Every year, flooding causes more property damage in the United States than any other type of natural disaster. While recent improvements in construction practices have made new homes less prone to flood damage, there are a significant number of existing houses that continue to be susceptible to repetitive losses. Many of these homeowners feel they are trapped in a never-ending cycle of flooding and repairing. The house is rarely the same, and its value usually declines.
However, there are ways this cycle of repetitive flooding can be broken. Throughout the country, many examples can be found to illustrate practical and cost-effective methods for reducing or eliminating the risk of a house being flooded again. In cases where flooding may be unavoidable, steps are taken to reduce the amount of damages incurred. Some have reduced their flood losses by taking temporary measures such as moving furniture and equipment to upper floors or to higher elevations. Others have held back rising waters by sandbagging or building temporary levees. More permanent approaches have also been used. The Federal Insurance Administration has published a manual that describes various techniques that can be used to flood proof an existing building. This process is known as "retrofitting."
The Design Manual for Retrofitting Flood Prone Structures presents a series of permanent retrofitting measures that can be incorporated into an existing house to reduce or eliminate the potential of future flooding. The measures covered include:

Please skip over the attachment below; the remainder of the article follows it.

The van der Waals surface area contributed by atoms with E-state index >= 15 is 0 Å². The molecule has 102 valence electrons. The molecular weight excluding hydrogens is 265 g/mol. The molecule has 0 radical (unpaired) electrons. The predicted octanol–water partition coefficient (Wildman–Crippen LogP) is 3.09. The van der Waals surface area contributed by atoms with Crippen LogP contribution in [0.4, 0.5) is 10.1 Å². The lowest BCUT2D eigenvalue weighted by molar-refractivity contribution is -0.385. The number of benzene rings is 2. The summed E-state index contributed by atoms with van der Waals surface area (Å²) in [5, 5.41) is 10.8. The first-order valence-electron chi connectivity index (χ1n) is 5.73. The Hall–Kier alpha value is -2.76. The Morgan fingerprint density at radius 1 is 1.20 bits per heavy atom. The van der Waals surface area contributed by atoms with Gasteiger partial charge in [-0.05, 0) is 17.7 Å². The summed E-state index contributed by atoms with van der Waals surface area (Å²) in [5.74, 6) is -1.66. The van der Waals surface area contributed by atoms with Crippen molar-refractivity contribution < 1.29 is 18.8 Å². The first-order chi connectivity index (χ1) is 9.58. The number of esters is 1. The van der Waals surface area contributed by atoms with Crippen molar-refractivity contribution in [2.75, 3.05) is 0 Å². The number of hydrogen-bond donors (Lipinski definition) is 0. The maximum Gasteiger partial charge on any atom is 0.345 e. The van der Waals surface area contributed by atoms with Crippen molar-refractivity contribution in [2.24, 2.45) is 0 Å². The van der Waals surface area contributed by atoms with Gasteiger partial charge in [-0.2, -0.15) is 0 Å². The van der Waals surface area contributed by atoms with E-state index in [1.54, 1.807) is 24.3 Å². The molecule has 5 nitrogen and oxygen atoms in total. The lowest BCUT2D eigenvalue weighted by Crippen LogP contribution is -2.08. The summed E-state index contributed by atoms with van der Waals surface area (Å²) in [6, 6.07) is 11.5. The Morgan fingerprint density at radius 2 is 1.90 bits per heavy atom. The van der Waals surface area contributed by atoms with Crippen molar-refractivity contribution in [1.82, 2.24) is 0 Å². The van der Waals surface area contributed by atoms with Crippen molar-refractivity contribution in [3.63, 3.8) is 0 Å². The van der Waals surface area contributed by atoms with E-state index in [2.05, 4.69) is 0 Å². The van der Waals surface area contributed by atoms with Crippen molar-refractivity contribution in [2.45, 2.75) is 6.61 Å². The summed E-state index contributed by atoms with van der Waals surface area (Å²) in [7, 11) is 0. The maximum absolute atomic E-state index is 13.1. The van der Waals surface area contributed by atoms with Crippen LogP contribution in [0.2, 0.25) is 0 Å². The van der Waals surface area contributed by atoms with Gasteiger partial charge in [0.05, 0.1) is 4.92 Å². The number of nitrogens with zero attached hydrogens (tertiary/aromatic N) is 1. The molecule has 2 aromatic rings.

- Elevation of a structure
- Relocation of a structure
- Use of levees and floodwalls
- Sealing a structure
- Protection of utilities
Usually, your homeowner's insurance policy does not cover losses due to flooding. Washington participates in the National Flood Insurance Program, which makes federal flood insurance available to everyone in the city. Property owners in Washington and Washington Park qualify for a reduction in flood insurance because the cities participate in the Community Rating System Program. Call your insurance agent regarding these rates and other information specific to your policy. Being in the regular phase of this NFIP Program, a detailed flood insurance study has been done and Flood Insurance Rate Maps (FIRM) developed. Property owners within the city may purchase flood insurance as follows: